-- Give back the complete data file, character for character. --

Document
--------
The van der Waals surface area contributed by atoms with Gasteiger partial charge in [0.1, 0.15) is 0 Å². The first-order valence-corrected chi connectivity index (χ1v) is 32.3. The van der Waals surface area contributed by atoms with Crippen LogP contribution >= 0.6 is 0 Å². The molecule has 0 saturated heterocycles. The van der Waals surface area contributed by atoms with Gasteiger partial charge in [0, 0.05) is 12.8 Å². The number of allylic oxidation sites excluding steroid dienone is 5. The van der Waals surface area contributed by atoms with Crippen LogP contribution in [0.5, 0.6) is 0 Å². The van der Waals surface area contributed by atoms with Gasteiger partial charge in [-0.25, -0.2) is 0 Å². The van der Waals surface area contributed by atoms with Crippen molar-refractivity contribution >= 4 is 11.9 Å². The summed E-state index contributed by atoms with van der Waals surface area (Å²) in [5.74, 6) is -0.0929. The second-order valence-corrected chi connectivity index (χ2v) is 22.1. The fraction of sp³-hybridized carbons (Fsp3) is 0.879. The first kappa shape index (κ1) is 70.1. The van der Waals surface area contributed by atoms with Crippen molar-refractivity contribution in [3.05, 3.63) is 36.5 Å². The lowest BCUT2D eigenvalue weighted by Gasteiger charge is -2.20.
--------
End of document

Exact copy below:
The van der Waals surface area contributed by atoms with Gasteiger partial charge in [0.1, 0.15) is 0 Å². The first-order valence-corrected chi connectivity index (χ1v) is 32.3. The van der Waals surface area contributed by atoms with Crippen LogP contribution >= 0.6 is 0 Å². The molecule has 0 saturated heterocycles. The van der Waals surface area contributed by atoms with Gasteiger partial charge in [0, 0.05) is 12.8 Å². The number of allylic oxidation sites excluding steroid dienone is 5. The van der Waals surface area contributed by atoms with Crippen LogP contribution in [0.5, 0.6) is 0 Å². The van der Waals surface area contributed by atoms with Gasteiger partial charge in [-0.25, -0.2) is 0 Å². The van der Waals surface area contributed by atoms with Crippen molar-refractivity contribution >= 4 is 11.9 Å². The summed E-state index contributed by atoms with van der Waals surface area (Å²) in [5.74, 6) is -0.0929. The second-order valence-corrected chi connectivity index (χ2v) is 22.1. The fraction of sp³-hybridized carbons (Fsp3) is 0.879. The first kappa shape index (κ1) is 70.1. The van der Waals surface area contributed by atoms with Crippen molar-refractivity contribution in [3.05, 3.63) is 36.5 Å². The lowest BCUT2D eigenvalue weighted by Gasteiger charge is -2.20.